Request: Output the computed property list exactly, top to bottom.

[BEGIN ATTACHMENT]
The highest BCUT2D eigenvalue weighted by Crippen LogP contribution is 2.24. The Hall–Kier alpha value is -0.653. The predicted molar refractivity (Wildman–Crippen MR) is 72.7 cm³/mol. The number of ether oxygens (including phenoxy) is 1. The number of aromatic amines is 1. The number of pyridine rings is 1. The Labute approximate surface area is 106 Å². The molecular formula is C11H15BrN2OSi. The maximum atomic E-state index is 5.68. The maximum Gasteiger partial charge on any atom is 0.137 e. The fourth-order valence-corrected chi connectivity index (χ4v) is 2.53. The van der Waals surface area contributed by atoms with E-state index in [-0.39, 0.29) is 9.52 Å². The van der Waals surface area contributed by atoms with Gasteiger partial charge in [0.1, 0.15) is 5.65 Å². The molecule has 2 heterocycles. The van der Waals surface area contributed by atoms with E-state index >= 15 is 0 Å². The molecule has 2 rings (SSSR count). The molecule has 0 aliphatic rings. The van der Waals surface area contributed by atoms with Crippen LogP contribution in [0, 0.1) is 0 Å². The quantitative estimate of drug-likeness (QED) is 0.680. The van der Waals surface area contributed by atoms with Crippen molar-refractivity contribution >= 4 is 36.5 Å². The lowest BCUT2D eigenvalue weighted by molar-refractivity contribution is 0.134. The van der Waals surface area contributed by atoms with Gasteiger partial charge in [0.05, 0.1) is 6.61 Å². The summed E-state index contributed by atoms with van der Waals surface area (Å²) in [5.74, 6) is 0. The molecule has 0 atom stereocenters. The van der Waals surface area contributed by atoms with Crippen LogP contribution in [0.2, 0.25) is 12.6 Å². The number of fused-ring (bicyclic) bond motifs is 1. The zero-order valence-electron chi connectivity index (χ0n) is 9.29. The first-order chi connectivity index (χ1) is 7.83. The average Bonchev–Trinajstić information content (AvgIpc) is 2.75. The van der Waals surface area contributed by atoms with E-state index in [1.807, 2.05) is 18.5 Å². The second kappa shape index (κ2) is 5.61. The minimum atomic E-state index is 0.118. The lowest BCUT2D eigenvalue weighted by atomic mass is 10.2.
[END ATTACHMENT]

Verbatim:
The highest BCUT2D eigenvalue weighted by Crippen LogP contribution is 2.24. The Hall–Kier alpha value is -0.653. The predicted molar refractivity (Wildman–Crippen MR) is 72.7 cm³/mol. The number of ether oxygens (including phenoxy) is 1. The number of aromatic amines is 1. The number of pyridine rings is 1. The Labute approximate surface area is 106 Å². The molecular formula is C11H15BrN2OSi. The maximum atomic E-state index is 5.68. The maximum Gasteiger partial charge on any atom is 0.137 e. The fourth-order valence-corrected chi connectivity index (χ4v) is 2.53. The van der Waals surface area contributed by atoms with E-state index in [-0.39, 0.29) is 9.52 Å². The van der Waals surface area contributed by atoms with Gasteiger partial charge in [0.1, 0.15) is 5.65 Å². The molecule has 2 heterocycles. The van der Waals surface area contributed by atoms with E-state index >= 15 is 0 Å². The molecule has 2 rings (SSSR count). The molecule has 0 aliphatic rings. The van der Waals surface area contributed by atoms with Crippen LogP contribution in [0, 0.1) is 0 Å². The quantitative estimate of drug-likeness (QED) is 0.680. The van der Waals surface area contributed by atoms with Crippen molar-refractivity contribution >= 4 is 36.5 Å². The lowest BCUT2D eigenvalue weighted by molar-refractivity contribution is 0.134. The van der Waals surface area contributed by atoms with Gasteiger partial charge in [0.05, 0.1) is 6.61 Å². The summed E-state index contributed by atoms with van der Waals surface area (Å²) in [5.74, 6) is 0. The molecule has 0 atom stereocenters. The van der Waals surface area contributed by atoms with Crippen LogP contribution in [0.2, 0.25) is 12.6 Å². The number of fused-ring (bicyclic) bond motifs is 1. The zero-order valence-electron chi connectivity index (χ0n) is 9.29. The first-order chi connectivity index (χ1) is 7.83. The average Bonchev–Trinajstić information content (AvgIpc) is 2.75. The van der Waals surface area contributed by atoms with E-state index in [1.807, 2.05) is 18.5 Å². The second kappa shape index (κ2) is 5.61. The minimum atomic E-state index is 0.118. The lowest BCUT2D eigenvalue weighted by atomic mass is 10.2.